Thread Number: 36100  /  Tag: 80s/90s Vacuum Cleaners
The most abused (commercial) vacuum?
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Post# 387104   3/3/2018 at 16:45 (205 days old) by oldskoolguy (Chicago, Illinois)        

So I went to work today to clean my mother's office suite, and as I went into the kitchen in the building to enjoy my lunch, I saw this blue Sanitaire sitting around. I was going to borrow it to clean the hallway as the janitor was off today, but what I found shocked me: dull hood, a belt that desperately needed replacement (minor), rusty metal parts, a motor that seems to jam at some point when the fan moves, a filthy and packed outer bag due to an exploded F&G bag, no furniture guard, and a non OEM replacement cord that didn't have a strain relief. I can't even tell what model it was, the manufafcturer's sticker was partly unreadiable since the bottom was so dirty. I could make out S 6 5, but the last number was hard to make out, I couldn't tell if it was a 0, 6, or 8. I know Sanitaires and similar machines (think Hoover Convertible, Eureka, etc) are pretty durable, but this is just horrible. I'm not even sure it should get fixed it's that bad! I think this could be the the most abused vacuum out there! It amazes me how plenty of vacuums in a commercial vacuums have issues that tend to go unaddressed.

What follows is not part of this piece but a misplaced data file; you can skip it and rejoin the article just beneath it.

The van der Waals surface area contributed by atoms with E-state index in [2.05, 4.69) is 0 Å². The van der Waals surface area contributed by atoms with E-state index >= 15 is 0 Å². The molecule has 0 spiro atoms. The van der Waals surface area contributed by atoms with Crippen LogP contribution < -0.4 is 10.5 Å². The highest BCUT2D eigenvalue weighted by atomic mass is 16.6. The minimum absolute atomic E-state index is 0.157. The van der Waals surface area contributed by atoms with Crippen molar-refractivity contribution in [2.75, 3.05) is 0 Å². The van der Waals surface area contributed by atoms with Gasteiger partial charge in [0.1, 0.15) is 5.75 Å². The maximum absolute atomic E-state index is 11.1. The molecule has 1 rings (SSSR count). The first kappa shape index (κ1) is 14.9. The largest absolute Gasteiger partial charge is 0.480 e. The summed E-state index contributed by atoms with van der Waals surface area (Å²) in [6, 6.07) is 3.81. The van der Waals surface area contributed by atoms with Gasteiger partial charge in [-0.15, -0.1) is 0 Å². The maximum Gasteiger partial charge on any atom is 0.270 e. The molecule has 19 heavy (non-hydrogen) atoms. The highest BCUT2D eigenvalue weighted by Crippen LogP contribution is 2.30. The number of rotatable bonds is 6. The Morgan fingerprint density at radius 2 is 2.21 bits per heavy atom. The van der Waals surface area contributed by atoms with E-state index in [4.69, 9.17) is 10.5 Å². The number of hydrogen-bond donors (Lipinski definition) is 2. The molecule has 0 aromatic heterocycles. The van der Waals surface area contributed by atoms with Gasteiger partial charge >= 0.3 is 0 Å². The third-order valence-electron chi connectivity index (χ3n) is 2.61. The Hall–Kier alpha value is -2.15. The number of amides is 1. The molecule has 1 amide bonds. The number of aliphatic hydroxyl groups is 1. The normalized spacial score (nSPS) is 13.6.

Post# 387105 , Reply# 1   3/3/2018 at 16:57 (205 days old) by Toddk13 (Milwaukee, WI)        
You want to talk about abused?

Sanitaire that I just pitched at work. Was used in a shop to pick up steel shavings from walk in mats for quite a few years. Sat in a closet for years. Shake out bag was hopelessly stuck and not coming off. Bottom third of the bag contained a big chunk of metal. Debated saving it. Just too much work.

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Post# 387127 , Reply# 2   3/3/2018 at 18:45 (205 days old) by kirby519 (Wisconsin)        

Vacuums in commercial use get used hard. They are a piece of equipment and not thought of as a collectable prized possession. I have seen much worse at work. I used to be the one repairing or just replacing them.